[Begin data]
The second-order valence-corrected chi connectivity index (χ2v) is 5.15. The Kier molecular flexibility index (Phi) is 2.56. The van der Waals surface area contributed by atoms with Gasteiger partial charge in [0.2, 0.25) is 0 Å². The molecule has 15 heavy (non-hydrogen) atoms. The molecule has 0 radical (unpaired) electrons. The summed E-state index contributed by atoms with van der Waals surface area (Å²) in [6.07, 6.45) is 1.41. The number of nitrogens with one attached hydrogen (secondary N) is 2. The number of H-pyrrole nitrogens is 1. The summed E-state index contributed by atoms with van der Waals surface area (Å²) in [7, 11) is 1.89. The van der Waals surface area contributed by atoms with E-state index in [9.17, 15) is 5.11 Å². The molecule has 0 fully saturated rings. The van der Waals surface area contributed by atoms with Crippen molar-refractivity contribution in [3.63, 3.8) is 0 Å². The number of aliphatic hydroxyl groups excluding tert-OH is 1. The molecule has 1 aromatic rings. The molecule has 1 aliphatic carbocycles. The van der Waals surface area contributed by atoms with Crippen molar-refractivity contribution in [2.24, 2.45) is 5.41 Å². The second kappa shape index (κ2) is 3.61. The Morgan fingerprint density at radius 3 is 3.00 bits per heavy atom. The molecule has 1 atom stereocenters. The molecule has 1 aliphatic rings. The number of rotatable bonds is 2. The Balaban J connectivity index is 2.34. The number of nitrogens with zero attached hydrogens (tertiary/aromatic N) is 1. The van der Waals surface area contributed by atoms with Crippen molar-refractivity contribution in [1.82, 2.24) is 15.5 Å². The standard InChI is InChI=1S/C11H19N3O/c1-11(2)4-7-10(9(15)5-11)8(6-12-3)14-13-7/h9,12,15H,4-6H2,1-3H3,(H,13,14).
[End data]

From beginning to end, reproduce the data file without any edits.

The second-order valence-corrected chi connectivity index (χ2v) is 5.15. The Kier molecular flexibility index (Phi) is 2.56. The van der Waals surface area contributed by atoms with Gasteiger partial charge in [0.2, 0.25) is 0 Å². The molecule has 15 heavy (non-hydrogen) atoms. The molecule has 0 radical (unpaired) electrons. The summed E-state index contributed by atoms with van der Waals surface area (Å²) in [6.07, 6.45) is 1.41. The number of nitrogens with one attached hydrogen (secondary N) is 2. The number of H-pyrrole nitrogens is 1. The summed E-state index contributed by atoms with van der Waals surface area (Å²) in [7, 11) is 1.89. The van der Waals surface area contributed by atoms with E-state index in [9.17, 15) is 5.11 Å². The molecule has 0 fully saturated rings. The van der Waals surface area contributed by atoms with Crippen molar-refractivity contribution in [3.63, 3.8) is 0 Å². The number of aliphatic hydroxyl groups excluding tert-OH is 1. The molecule has 1 aromatic rings. The molecule has 1 aliphatic carbocycles. The van der Waals surface area contributed by atoms with Crippen molar-refractivity contribution in [2.24, 2.45) is 5.41 Å². The second kappa shape index (κ2) is 3.61. The Morgan fingerprint density at radius 3 is 3.00 bits per heavy atom. The molecule has 1 atom stereocenters. The molecule has 1 aliphatic rings. The number of rotatable bonds is 2. The Balaban J connectivity index is 2.34. The number of nitrogens with zero attached hydrogens (tertiary/aromatic N) is 1. The van der Waals surface area contributed by atoms with Crippen molar-refractivity contribution in [1.82, 2.24) is 15.5 Å². The standard InChI is InChI=1S/C11H19N3O/c1-11(2)4-7-10(9(15)5-11)8(6-12-3)14-13-7/h9,12,15H,4-6H2,1-3H3,(H,13,14).